Why did Bosh and company re-sign with the Heat? Living in Miami has a large part to do with it. So does all the money that was thrown their way. But I would be willing to guess that a good amount of it had to do with how the Heat, as an organization, represent themselves as "classy." They provide for their own, have a strong organizational infrastructure that is focused on winning and is willing to provide for that winning, and follows through on their word. The Heat did not sit on their laurels in 2010 and worked to evolve their roster to fit the Big Three's needs. Bosh could have moved on to another very likely winning situation with the Houston Rockets, but he opted for the stability of the Heat organization instead.
Building That With the Marlins
Building that kind of base with the Marlins may prove difficult. The economics of baseball are clearly different, so the comparison is not a one-to-one thing. Indeed, the games are different too; no one player can fully bring a baseball team to the playoffs like a Lebron James can do in basketball. But the Marlins has done the exact opposite of what the Heat have done in convincing their talent that the Fish will do what it takes to win games. The Marlins have consistently eschewed upgrades at positions of clear need in favor of weaker young talent. When they have looked for upgrades, they have been of the stopgap veteran variety, with guys like Rafael Furcal who are not going to move the needle in any direction.
The Marlins had serious issues at multiple positions heading into this season and only really addressed one with any certainty. Shortstop and second base remain critical needs, but the franchise punted those positions in 2014. And thus another season with Stanton at or near his prime was wasted, even despite the hot start.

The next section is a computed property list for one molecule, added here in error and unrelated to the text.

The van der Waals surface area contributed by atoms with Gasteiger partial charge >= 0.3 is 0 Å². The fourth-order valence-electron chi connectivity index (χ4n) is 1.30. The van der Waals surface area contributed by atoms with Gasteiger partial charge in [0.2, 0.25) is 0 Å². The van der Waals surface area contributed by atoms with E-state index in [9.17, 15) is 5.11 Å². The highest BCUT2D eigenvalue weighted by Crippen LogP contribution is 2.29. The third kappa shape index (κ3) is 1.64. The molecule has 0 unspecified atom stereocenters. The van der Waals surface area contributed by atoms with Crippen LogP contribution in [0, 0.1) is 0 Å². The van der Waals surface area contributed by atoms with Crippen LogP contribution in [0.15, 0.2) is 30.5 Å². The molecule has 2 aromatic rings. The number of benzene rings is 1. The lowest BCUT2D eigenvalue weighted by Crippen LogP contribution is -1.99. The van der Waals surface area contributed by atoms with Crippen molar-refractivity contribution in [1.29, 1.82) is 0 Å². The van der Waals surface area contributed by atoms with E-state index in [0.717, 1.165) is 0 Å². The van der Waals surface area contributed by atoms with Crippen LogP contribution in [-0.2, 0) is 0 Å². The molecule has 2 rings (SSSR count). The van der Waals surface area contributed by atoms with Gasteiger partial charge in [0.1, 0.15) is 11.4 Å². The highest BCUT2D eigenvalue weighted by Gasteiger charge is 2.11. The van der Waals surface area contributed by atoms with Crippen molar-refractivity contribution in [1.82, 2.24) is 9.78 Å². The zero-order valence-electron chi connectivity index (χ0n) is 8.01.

Unless drastic (and likely irresponsible) moves are made in the next year or so, the Marlins likely do not have enough time to convince Giancarlo Stanton to stay in Miami. Much like Lebron James, he may want to leave in free agency. Unlike the Heat, it feels unlikely that the Marlins would even put up a fight to keep him by making a competitive free agency contract offer. But the Heat lost James as well. The difference is how the Marlins will handle the situations of Jose Fernandez and Christian Yelich after Stanton. Will those players be seen as cornerstones? Will the Marlins be willing to spend around them to get closer to contention? Or will the Fish waste those years like they tossed out Hanley Ramirez's and Josh Johnson's best seasons in 2009? Will the front office show a respectable five-year plan for pushing the Marlins to contention? Will the team be aggressive and intelligent in utilizing its resources to buy Fernandez and Yelich a chance?
Or will those two bolt when the time comes, much like Bosh was expected to leave just a week ago? Sometimes, a player is destined to leave. But what the franchise can do for those that are on the fence is the difference between a winning organization and one that might continue to struggle.